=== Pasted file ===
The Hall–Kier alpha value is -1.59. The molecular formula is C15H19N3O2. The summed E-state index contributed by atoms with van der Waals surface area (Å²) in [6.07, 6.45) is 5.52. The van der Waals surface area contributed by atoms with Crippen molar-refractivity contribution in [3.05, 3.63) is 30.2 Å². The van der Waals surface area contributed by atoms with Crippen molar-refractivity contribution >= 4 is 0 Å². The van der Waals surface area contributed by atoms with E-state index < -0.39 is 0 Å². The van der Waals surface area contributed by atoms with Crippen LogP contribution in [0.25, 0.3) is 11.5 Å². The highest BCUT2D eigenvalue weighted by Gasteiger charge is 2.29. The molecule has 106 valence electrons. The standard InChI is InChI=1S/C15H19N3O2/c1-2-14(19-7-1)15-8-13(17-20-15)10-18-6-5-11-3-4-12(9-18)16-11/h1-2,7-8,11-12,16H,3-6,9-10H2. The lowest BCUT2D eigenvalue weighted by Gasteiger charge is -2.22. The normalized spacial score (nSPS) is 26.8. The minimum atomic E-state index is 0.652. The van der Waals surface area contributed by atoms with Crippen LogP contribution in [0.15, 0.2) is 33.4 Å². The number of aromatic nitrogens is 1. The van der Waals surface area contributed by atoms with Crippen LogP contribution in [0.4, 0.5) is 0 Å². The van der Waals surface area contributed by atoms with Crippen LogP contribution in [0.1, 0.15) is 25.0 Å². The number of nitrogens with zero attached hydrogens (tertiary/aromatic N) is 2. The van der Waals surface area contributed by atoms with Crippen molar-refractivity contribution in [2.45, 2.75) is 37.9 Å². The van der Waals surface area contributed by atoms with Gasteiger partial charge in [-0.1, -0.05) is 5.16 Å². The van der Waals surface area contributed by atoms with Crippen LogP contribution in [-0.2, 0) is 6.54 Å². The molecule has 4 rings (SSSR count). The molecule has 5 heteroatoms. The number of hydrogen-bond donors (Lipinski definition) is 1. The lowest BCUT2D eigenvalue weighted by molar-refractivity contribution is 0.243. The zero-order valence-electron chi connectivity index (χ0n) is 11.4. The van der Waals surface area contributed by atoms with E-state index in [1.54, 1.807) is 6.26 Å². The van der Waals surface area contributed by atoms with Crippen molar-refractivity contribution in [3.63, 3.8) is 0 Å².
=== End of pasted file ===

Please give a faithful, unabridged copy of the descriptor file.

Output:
The Hall–Kier alpha value is -1.59. The molecular formula is C15H19N3O2. The summed E-state index contributed by atoms with van der Waals surface area (Å²) in [6.07, 6.45) is 5.52. The van der Waals surface area contributed by atoms with Crippen molar-refractivity contribution in [3.05, 3.63) is 30.2 Å². The van der Waals surface area contributed by atoms with Crippen molar-refractivity contribution >= 4 is 0 Å². The van der Waals surface area contributed by atoms with E-state index < -0.39 is 0 Å². The van der Waals surface area contributed by atoms with Crippen LogP contribution in [0.25, 0.3) is 11.5 Å². The highest BCUT2D eigenvalue weighted by Gasteiger charge is 2.29. The molecule has 106 valence electrons. The standard InChI is InChI=1S/C15H19N3O2/c1-2-14(19-7-1)15-8-13(17-20-15)10-18-6-5-11-3-4-12(9-18)16-11/h1-2,7-8,11-12,16H,3-6,9-10H2. The lowest BCUT2D eigenvalue weighted by Gasteiger charge is -2.22. The normalized spacial score (nSPS) is 26.8. The minimum atomic E-state index is 0.652. The van der Waals surface area contributed by atoms with Crippen LogP contribution in [0.15, 0.2) is 33.4 Å². The number of aromatic nitrogens is 1. The van der Waals surface area contributed by atoms with Crippen LogP contribution in [0.4, 0.5) is 0 Å². The van der Waals surface area contributed by atoms with Crippen LogP contribution in [0.1, 0.15) is 25.0 Å². The number of nitrogens with zero attached hydrogens (tertiary/aromatic N) is 2. The van der Waals surface area contributed by atoms with Crippen molar-refractivity contribution in [2.45, 2.75) is 37.9 Å². The van der Waals surface area contributed by atoms with Gasteiger partial charge in [-0.1, -0.05) is 5.16 Å². The van der Waals surface area contributed by atoms with Crippen LogP contribution in [-0.2, 0) is 6.54 Å². The molecule has 4 rings (SSSR count). The molecule has 5 heteroatoms. The number of hydrogen-bond donors (Lipinski definition) is 1. The lowest BCUT2D eigenvalue weighted by molar-refractivity contribution is 0.243. The zero-order valence-electron chi connectivity index (χ0n) is 11.4. The van der Waals surface area contributed by atoms with E-state index in [1.54, 1.807) is 6.26 Å². The van der Waals surface area contributed by atoms with Crippen molar-refractivity contribution in [3.63, 3.8) is 0 Å².